Electric vehicle production has been rampant over the past decade, showing no signs of slowing down. In fact, the production of electric vehicles (EVs) is expected to grow rapidly until all vehicles sold in Canada are zero-emission by 2035.
In addition, Canada’s plan to reach net-zero emissions by 2050 will further propel EVs popularity across the country. These climate change goals have continuously encouraged officials to invest in various programs to ensure Canada’s infrastructure is ready for the EV takeover.
Private companies intervene
In 2022, the Ontario provincial government, along with the federal government, announced that they will contribute more than $500.0 million towards General Motors’ (GM) $2.0 billion investment to increase operations at two Ontario assembly plants.
This investment by GM aims to produce more EVs in the Oshawa, ON, assembly plant and make GM’s CAMI plant in Ingersoll, ON, the first full-scale commercial EV production plant in Canada.
These plants will help expand Canada’s EV production, while other investments aim to increase the production of batteries.
Although Canada has all the natural resources required for EV battery manufacturing, its production and reserves are far below other countries.
As a result, in March 2022, Stellantis NV and LG Energy Solution (LGES) announced they will invest more than $5.0 billion in a joint venture to create Canada’s first large scale lithium-ion battery production plant in Windsor, ON.
Natural resources required for EV battery manufacturing:
In addition to private company’s investments, Canada’s federal budget for 2022 will include an investment of roughly $3.8 billion over eight years to accelerate the production and processing of critical minerals needed for the EV supply chain.
Cumulatively, these investments will steadily put Canada on the map as a top producer of EVs and encourage more foreign investment in the Battery Manufacturing industry, along with the necessary mining industries.
Zero-emission vehicles (ZEVs) and other fuel-efficient vehicles have exploded in popularity between 2016 and 2021. In fact, an estimated 10.5% of all Canadian motor vehicle registrations accounted for either a battery-powered EV, a hybrid EV or a plug-in hybrid EV in 2021, rising from just 1.8% of all motor vehicle registrations in 2016.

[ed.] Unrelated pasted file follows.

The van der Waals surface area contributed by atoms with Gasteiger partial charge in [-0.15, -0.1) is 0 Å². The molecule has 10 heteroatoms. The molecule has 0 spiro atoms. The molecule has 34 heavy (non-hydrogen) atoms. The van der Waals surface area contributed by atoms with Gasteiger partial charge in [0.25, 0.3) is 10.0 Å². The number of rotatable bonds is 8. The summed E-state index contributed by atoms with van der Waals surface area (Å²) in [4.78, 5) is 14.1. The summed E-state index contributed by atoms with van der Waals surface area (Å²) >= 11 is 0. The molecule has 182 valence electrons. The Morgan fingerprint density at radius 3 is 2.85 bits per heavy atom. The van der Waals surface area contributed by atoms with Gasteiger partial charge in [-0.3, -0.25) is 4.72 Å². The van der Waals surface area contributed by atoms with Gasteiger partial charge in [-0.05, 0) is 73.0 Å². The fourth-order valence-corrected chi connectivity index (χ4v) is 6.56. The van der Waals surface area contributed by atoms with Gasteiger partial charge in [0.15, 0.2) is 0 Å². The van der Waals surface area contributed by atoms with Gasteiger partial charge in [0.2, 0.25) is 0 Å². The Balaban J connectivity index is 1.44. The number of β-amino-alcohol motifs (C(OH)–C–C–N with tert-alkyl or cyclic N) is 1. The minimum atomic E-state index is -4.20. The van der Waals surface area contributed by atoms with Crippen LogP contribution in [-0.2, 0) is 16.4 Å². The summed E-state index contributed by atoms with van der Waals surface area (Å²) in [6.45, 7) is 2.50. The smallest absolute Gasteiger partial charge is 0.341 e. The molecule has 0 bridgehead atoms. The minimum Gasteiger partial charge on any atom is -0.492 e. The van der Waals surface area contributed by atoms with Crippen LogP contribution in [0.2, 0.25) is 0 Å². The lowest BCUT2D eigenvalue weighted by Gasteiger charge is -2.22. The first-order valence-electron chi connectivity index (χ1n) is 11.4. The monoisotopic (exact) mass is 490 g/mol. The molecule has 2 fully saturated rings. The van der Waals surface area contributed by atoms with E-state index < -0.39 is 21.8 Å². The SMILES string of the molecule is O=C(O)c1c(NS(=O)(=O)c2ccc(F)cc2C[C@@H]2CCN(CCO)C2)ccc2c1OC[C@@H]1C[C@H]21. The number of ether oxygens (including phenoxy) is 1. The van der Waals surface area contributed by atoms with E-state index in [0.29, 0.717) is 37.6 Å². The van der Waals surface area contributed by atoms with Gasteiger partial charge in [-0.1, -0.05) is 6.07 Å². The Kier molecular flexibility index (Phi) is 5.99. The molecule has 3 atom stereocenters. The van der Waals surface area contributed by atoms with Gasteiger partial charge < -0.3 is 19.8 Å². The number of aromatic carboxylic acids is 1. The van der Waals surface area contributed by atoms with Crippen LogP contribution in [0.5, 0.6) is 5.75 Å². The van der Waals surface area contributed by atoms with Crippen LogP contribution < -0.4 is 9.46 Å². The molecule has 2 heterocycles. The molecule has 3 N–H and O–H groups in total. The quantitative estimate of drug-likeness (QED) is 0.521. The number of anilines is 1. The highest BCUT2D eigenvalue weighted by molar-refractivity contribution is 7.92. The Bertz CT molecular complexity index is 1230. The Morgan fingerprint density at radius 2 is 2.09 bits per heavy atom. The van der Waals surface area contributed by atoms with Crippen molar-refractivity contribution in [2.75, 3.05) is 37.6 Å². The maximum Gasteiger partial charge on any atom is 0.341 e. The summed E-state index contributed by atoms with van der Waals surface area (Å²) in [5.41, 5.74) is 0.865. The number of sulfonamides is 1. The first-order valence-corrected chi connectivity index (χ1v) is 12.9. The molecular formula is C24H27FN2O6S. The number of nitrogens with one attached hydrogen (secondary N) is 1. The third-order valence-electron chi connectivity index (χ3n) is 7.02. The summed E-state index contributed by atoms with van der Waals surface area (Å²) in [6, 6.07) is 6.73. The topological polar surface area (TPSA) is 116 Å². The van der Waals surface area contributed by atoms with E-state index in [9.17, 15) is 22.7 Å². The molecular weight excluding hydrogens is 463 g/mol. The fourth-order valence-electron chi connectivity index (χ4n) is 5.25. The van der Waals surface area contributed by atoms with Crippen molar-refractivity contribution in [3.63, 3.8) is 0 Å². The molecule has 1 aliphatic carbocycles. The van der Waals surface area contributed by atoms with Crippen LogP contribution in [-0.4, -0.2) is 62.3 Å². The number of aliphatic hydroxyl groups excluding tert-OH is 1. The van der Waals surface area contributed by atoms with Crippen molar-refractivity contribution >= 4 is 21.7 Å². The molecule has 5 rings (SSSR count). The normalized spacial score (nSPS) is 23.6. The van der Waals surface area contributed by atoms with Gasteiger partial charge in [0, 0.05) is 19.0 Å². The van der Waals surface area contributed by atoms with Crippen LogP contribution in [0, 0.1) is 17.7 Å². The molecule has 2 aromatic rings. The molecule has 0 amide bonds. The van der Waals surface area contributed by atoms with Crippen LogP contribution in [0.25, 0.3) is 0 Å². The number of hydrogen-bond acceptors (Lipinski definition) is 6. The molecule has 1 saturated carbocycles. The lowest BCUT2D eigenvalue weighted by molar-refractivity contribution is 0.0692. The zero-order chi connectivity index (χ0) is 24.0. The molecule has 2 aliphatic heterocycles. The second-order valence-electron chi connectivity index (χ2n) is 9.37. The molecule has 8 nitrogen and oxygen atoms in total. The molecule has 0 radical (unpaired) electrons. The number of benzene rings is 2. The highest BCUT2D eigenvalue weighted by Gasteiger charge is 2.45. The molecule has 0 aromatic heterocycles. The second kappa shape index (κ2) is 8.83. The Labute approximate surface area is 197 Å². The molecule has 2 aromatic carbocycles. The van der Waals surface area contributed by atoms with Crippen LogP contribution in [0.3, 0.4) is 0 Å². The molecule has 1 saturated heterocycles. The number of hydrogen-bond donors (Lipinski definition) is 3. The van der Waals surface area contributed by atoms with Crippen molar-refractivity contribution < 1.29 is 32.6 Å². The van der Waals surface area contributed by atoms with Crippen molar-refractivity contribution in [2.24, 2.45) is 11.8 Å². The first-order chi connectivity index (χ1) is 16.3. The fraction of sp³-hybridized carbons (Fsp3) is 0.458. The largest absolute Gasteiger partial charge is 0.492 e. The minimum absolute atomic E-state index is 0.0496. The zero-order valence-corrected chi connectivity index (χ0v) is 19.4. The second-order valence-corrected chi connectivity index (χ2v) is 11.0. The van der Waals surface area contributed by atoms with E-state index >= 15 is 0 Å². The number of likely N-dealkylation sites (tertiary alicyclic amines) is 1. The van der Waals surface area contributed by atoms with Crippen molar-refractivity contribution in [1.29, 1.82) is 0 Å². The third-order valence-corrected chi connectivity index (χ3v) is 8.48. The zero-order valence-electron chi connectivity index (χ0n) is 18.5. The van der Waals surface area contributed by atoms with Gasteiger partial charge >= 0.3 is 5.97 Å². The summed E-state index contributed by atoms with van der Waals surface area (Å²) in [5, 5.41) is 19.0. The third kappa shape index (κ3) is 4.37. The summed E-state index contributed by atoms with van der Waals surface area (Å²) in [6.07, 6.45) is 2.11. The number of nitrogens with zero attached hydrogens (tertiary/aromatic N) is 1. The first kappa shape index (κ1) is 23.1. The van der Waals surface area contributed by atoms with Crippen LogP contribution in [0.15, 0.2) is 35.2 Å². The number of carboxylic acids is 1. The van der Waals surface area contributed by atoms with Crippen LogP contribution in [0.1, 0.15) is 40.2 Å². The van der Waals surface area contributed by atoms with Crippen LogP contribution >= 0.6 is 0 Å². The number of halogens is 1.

The increasing popularity of ZEVs and other fuel-efficient vehicles can be mainly attributed to improving automotive technologies and expanding incentives for purchasing a ZEV.
In Budget 2022, the government made sure to expand on the existing incentives for zero-emission vehicles (iZEV) and introduce a new purchase incentive program for medium- and heavy-duty vehicles (MHDVs).
The iZEV program offers point-of-sale incentives for customers who buy or lease a ZEV for at least 12 months. This program has been allocated $1.7 billion in new funding to extend the program until March 2025.
Subsequently, the MHDVs program has been allocated $547.5 million over four years to launch a new purchase incentive program.
In addition, $900.0 million in new funding for charging infrastructure was proposed for large-scale urban and commercial ZEV charging and refuelling infrastructure, along with funding for the deployment of ZEV charging infrastructure in suburban and remote communities.
The budget has also allocated $2.2 million over five years for the Greening Government Operations Fleet Program, which will conduct readiness assessments of federal buildings required to facilitate the transition of the federal vehicle fleet to ZEVs.
Since transport accounts for almost 25.0% of total greenhouse gas emissions in Canada, the more vehicles that can be replaced by a ZEV the quicker Canada may reach its goal of net zero, as stated in the Canadian Net-Zero Emissions Accountability Act.
However, as larger freight vehicles and light trucks begin to be replaced with ZEVs, Canada’s greenhouse gas emissions should decrease at a quicker rate due to their large share of the transport sector.
Overall, as the domestic economy continues to curtail gas-powered vehicles, the amount of greenhouse gas emissions are forecast to slowly dwindle, with the goal to reduce emissions by 40.0%, reaching 45.0% by 2030 compared with its 2005 levels.
Subsequently, Canadians will also build the necessary infrastructure to become a major player in the EV supply chain, making sure Canada has the proper amount of charging stations when everyone is eventually driving an EV.
Source from Ibisworld
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